Again, this drags the player’s own body and reality into the fiction. The game treats the player and player-character as the same entity, so when it demands actual physical work and evidence of that work to be sent to the game’s developer, it’s drawing the real, physical world into the fiction. The player must make something real and physical to further the goals of their fictional self in the game. Between real-time interruptions, developer interventions and physical labour as requirement to moving the fiction forward, Hate Plus draws the player into its narrative. The player is no longer a detached agent manipulating a character, they—the person in a room playing a game—become a character in the story, their room becomes a spaceship and their enjoyment of the written story becomes their investigation.
Bodies are instrumental in games. As fiction—that is, stuff that doesn’t actually happen—games are in a bizarre place in that they ask their audience to participate and carry out the thing that never happens. The relationship between the player’s two bodies is monumental to the reading of games by creating subtext and by highlighting the boundaries between the game and reality games create incredibly sophisticated experiences. Even when the player’s outer and inner bodies are functionally the same, the virtual body still creates a fiction, and in fact this fiction itself becomes a sort of game.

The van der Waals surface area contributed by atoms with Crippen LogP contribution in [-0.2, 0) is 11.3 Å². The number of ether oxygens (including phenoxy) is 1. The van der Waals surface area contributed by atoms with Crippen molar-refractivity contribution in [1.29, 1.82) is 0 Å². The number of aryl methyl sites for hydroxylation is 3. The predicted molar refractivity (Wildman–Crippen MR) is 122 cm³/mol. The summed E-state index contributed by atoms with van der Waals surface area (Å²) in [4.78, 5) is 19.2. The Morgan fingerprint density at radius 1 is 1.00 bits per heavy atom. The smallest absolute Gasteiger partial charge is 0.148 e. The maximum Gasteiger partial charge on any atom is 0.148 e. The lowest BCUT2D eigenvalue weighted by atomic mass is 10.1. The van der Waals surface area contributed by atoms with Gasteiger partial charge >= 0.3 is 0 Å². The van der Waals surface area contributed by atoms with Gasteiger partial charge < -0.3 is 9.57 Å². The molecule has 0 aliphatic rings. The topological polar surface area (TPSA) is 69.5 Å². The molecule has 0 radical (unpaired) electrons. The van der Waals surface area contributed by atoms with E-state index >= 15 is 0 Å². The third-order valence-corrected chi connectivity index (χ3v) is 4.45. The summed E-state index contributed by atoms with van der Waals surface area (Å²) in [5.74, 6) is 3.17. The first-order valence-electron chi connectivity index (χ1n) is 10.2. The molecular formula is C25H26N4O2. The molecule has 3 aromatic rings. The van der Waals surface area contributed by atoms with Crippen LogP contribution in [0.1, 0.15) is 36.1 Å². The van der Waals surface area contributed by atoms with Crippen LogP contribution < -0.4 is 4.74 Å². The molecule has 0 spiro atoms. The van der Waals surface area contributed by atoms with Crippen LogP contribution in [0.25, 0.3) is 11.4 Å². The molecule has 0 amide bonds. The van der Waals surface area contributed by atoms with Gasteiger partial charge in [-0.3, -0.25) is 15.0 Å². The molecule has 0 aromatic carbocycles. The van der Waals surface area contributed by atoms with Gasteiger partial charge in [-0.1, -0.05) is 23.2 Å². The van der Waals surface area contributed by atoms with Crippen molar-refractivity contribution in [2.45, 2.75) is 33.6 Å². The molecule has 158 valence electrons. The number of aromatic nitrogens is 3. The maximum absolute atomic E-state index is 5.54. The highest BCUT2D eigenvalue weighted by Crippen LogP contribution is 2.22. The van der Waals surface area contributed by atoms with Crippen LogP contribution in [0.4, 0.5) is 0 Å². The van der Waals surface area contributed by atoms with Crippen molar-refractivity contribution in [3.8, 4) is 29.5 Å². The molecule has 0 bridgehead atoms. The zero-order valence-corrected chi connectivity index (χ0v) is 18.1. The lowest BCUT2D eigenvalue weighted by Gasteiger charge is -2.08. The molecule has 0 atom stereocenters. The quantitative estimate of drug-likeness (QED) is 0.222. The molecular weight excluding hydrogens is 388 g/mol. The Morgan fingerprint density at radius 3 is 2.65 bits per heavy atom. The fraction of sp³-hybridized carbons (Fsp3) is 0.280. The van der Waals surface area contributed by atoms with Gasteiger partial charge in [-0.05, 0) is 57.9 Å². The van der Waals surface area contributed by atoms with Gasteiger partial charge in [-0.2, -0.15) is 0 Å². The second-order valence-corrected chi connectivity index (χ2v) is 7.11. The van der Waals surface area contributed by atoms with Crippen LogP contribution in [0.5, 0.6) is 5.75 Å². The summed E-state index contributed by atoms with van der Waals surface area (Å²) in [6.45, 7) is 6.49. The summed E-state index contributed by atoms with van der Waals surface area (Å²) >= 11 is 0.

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Further reading: Keogh, Brendan. “Across Worlds and Bodies: Criticism in the Age of Video Games.” Journal of Games Criticism. 1.1.
Schaefer, Alec. “The Sympathy of the Player and the Power of Narrative Involvement.” Push Select. Nov 5 2013.
Youngblood, Jordan. “‘C’mon! Make me a man!’: Persona 4, Digital Bodies, and Queer Potentiality.” Ada: A Journal of Gender, New Media, and Technology. No.2.
Cross, Tim. “Diamond in the Rough – ‘A Body in the Dark’.” Game Set Watch. Sep 5 2008.